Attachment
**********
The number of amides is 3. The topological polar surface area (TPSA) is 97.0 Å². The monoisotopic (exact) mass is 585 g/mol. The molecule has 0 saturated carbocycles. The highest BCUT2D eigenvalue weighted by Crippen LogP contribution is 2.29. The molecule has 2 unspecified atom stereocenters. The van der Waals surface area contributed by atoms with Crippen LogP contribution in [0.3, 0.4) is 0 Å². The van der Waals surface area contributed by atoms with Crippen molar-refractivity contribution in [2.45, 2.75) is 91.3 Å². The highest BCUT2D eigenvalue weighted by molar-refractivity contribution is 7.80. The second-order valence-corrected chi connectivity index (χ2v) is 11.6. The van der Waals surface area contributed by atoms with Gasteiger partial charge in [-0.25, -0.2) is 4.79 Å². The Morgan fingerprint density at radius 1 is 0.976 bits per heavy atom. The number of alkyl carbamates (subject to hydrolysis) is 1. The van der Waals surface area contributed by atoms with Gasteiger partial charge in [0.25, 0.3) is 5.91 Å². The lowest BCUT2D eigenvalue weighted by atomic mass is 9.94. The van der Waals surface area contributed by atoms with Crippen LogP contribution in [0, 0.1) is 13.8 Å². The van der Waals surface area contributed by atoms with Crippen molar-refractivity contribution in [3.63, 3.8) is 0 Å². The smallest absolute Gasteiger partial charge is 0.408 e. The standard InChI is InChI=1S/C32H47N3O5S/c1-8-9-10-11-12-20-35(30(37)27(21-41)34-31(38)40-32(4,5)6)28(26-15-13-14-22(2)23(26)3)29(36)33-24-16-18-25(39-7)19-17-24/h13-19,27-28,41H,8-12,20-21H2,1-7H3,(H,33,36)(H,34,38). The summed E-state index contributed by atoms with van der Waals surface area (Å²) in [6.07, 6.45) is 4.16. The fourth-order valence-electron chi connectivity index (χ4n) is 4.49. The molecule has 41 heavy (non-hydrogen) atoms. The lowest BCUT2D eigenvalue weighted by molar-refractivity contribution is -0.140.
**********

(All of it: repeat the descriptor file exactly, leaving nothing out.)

The number of amides is 3. The topological polar surface area (TPSA) is 97.0 Å². The monoisotopic (exact) mass is 585 g/mol. The molecule has 0 saturated carbocycles. The highest BCUT2D eigenvalue weighted by Crippen LogP contribution is 2.29. The molecule has 2 unspecified atom stereocenters. The van der Waals surface area contributed by atoms with Crippen LogP contribution in [0.3, 0.4) is 0 Å². The van der Waals surface area contributed by atoms with Crippen molar-refractivity contribution in [2.45, 2.75) is 91.3 Å². The highest BCUT2D eigenvalue weighted by molar-refractivity contribution is 7.80. The second-order valence-corrected chi connectivity index (χ2v) is 11.6. The van der Waals surface area contributed by atoms with Gasteiger partial charge in [-0.25, -0.2) is 4.79 Å². The Morgan fingerprint density at radius 1 is 0.976 bits per heavy atom. The number of alkyl carbamates (subject to hydrolysis) is 1. The van der Waals surface area contributed by atoms with Gasteiger partial charge in [0.25, 0.3) is 5.91 Å². The lowest BCUT2D eigenvalue weighted by atomic mass is 9.94. The van der Waals surface area contributed by atoms with Crippen LogP contribution in [0, 0.1) is 13.8 Å². The van der Waals surface area contributed by atoms with Crippen molar-refractivity contribution in [3.63, 3.8) is 0 Å². The smallest absolute Gasteiger partial charge is 0.408 e. The standard InChI is InChI=1S/C32H47N3O5S/c1-8-9-10-11-12-20-35(30(37)27(21-41)34-31(38)40-32(4,5)6)28(26-15-13-14-22(2)23(26)3)29(36)33-24-16-18-25(39-7)19-17-24/h13-19,27-28,41H,8-12,20-21H2,1-7H3,(H,33,36)(H,34,38). The summed E-state index contributed by atoms with van der Waals surface area (Å²) in [6.07, 6.45) is 4.16. The fourth-order valence-electron chi connectivity index (χ4n) is 4.49. The molecule has 41 heavy (non-hydrogen) atoms. The lowest BCUT2D eigenvalue weighted by molar-refractivity contribution is -0.140.